Mar 142011
 

Great post by Seth Godin on so-called dead media.  In fact it is so great I am reposting it in full:

Bring me stuff that’s dead, please
RSS is dead. Blogs are dead. The web is dead.
Good.
Dead means that they are no longer interesting to the drive-by technorati. Dead means that the curiousity factor has been satisfied, that people have gotten the joke.
These people rarely do anything of much value, though.
Great music wasn’t created by the first people to grab an electric guitar or a synthesizer. Great snowboarding moves didn’t come from the guy who invented the snowboard… No one thinks Gutenberg was a great author, and some of the best books will be written long after books are truly dead.
Only when an innovation is dead can the real work begin. That’s when people who are seeking leverage get to work, when we can focus on what we’re saying, not how (or where) we’re saying it.
The drive-by technorati are well-informed, curious and always probing. They’re also hiding… hiding from the real work of creating work that matters, connections with impact and art that lasts. I love to hear about the next big thing, but I’m far more interested in what you’re doing with the old big thing.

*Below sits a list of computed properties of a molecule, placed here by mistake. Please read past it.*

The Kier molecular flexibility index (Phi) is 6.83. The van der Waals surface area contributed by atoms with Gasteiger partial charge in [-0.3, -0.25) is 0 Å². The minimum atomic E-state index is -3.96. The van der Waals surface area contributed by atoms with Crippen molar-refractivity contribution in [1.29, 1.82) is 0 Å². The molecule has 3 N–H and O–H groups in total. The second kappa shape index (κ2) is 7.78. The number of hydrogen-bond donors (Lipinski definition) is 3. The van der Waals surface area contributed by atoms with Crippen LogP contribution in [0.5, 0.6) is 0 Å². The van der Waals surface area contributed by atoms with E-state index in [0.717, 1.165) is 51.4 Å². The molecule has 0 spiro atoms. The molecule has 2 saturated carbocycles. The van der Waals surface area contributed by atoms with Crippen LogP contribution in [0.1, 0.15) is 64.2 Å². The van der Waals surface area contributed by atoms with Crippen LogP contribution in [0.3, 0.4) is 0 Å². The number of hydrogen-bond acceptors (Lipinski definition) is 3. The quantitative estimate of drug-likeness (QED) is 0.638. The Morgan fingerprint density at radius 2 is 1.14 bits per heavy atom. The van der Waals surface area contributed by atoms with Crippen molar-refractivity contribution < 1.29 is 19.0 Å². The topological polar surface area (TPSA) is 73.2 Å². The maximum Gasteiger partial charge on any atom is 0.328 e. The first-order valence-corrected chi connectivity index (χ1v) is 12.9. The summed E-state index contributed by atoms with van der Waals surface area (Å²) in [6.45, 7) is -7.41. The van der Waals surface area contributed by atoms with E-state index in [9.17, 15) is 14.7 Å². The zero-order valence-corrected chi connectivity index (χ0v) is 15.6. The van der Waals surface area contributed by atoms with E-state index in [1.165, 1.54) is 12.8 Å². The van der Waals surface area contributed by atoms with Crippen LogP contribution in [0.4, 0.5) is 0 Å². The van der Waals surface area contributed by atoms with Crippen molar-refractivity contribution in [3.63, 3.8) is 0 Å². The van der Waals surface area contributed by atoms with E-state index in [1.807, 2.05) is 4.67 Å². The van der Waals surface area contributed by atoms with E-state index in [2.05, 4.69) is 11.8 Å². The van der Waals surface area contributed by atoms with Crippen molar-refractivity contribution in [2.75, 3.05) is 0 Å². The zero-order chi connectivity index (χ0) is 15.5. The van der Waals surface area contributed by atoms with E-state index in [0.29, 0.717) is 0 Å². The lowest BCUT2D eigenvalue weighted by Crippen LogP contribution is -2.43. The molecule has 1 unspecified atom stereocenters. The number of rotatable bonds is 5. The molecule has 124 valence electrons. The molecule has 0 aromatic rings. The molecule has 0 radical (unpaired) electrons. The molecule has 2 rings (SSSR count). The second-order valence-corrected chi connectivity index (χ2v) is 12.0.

Only when a technology settles into the swamp of daily culture and starts composting, only then can interesting things start happening with it.

Mar 102011
 

This awesome infographic (courtesy of Mahendra Palsule from Techmeme and Skeptic Geek) – illustrates perfectly how a business based on exploiting the long tail in its field will always beat older (and more established) business practices.  A mere 11 years ago Blockbuster had the chance to buy Netflix for peanuts, but instead it completely ignored what Netflix and its ilk portend, probably believing (commonsense) that a brand name and a global distribution chain are an unassailable bastion. A defining mistake. What Netflix did to Blockbuster, Amazon did to Borders and a myriad of smaller booksellers.  The cloud is winning.